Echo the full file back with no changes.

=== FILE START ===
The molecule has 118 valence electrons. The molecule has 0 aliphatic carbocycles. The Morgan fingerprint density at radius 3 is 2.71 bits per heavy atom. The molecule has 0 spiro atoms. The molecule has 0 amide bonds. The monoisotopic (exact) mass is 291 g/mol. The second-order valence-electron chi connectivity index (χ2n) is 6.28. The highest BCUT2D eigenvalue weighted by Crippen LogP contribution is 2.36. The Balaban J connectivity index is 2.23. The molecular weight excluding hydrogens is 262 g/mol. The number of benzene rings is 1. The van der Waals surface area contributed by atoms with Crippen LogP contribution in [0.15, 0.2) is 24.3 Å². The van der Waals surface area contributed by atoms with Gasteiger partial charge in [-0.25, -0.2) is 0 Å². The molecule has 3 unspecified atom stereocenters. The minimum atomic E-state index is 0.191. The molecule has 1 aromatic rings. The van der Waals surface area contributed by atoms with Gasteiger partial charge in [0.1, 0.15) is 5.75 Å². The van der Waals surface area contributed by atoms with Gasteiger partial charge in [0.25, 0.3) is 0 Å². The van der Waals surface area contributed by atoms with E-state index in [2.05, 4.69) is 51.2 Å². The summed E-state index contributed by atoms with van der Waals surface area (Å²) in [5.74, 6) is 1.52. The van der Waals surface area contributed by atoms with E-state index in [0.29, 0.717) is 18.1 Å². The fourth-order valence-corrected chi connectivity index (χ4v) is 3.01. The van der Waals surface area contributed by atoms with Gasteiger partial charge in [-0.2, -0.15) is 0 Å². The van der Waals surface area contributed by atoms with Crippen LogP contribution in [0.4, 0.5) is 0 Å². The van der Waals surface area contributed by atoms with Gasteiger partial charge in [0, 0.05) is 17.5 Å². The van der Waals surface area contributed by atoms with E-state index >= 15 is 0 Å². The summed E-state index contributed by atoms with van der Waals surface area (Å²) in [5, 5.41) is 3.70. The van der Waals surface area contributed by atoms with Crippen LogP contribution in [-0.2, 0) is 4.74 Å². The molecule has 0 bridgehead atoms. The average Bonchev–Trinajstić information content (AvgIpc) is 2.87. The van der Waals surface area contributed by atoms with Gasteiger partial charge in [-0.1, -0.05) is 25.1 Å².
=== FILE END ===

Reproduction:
The molecule has 118 valence electrons. The molecule has 0 aliphatic carbocycles. The Morgan fingerprint density at radius 3 is 2.71 bits per heavy atom. The molecule has 0 spiro atoms. The molecule has 0 amide bonds. The monoisotopic (exact) mass is 291 g/mol. The second-order valence-electron chi connectivity index (χ2n) is 6.28. The highest BCUT2D eigenvalue weighted by Crippen LogP contribution is 2.36. The Balaban J connectivity index is 2.23. The molecular weight excluding hydrogens is 262 g/mol. The number of benzene rings is 1. The van der Waals surface area contributed by atoms with Crippen LogP contribution in [0.15, 0.2) is 24.3 Å². The van der Waals surface area contributed by atoms with Gasteiger partial charge in [-0.25, -0.2) is 0 Å². The molecule has 3 unspecified atom stereocenters. The minimum atomic E-state index is 0.191. The molecule has 1 aromatic rings. The van der Waals surface area contributed by atoms with Gasteiger partial charge in [0.1, 0.15) is 5.75 Å². The van der Waals surface area contributed by atoms with Gasteiger partial charge in [0.25, 0.3) is 0 Å². The van der Waals surface area contributed by atoms with E-state index in [2.05, 4.69) is 51.2 Å². The summed E-state index contributed by atoms with van der Waals surface area (Å²) in [5.74, 6) is 1.52. The van der Waals surface area contributed by atoms with E-state index in [0.29, 0.717) is 18.1 Å². The fourth-order valence-corrected chi connectivity index (χ4v) is 3.01. The van der Waals surface area contributed by atoms with Gasteiger partial charge in [-0.2, -0.15) is 0 Å². The van der Waals surface area contributed by atoms with Crippen LogP contribution in [0.4, 0.5) is 0 Å². The van der Waals surface area contributed by atoms with Gasteiger partial charge in [0, 0.05) is 17.5 Å². The van der Waals surface area contributed by atoms with E-state index >= 15 is 0 Å². The summed E-state index contributed by atoms with van der Waals surface area (Å²) in [5, 5.41) is 3.70. The van der Waals surface area contributed by atoms with Crippen LogP contribution in [-0.2, 0) is 4.74 Å². The molecule has 0 bridgehead atoms. The average Bonchev–Trinajstić information content (AvgIpc) is 2.87. The van der Waals surface area contributed by atoms with Gasteiger partial charge in [-0.1, -0.05) is 25.1 Å².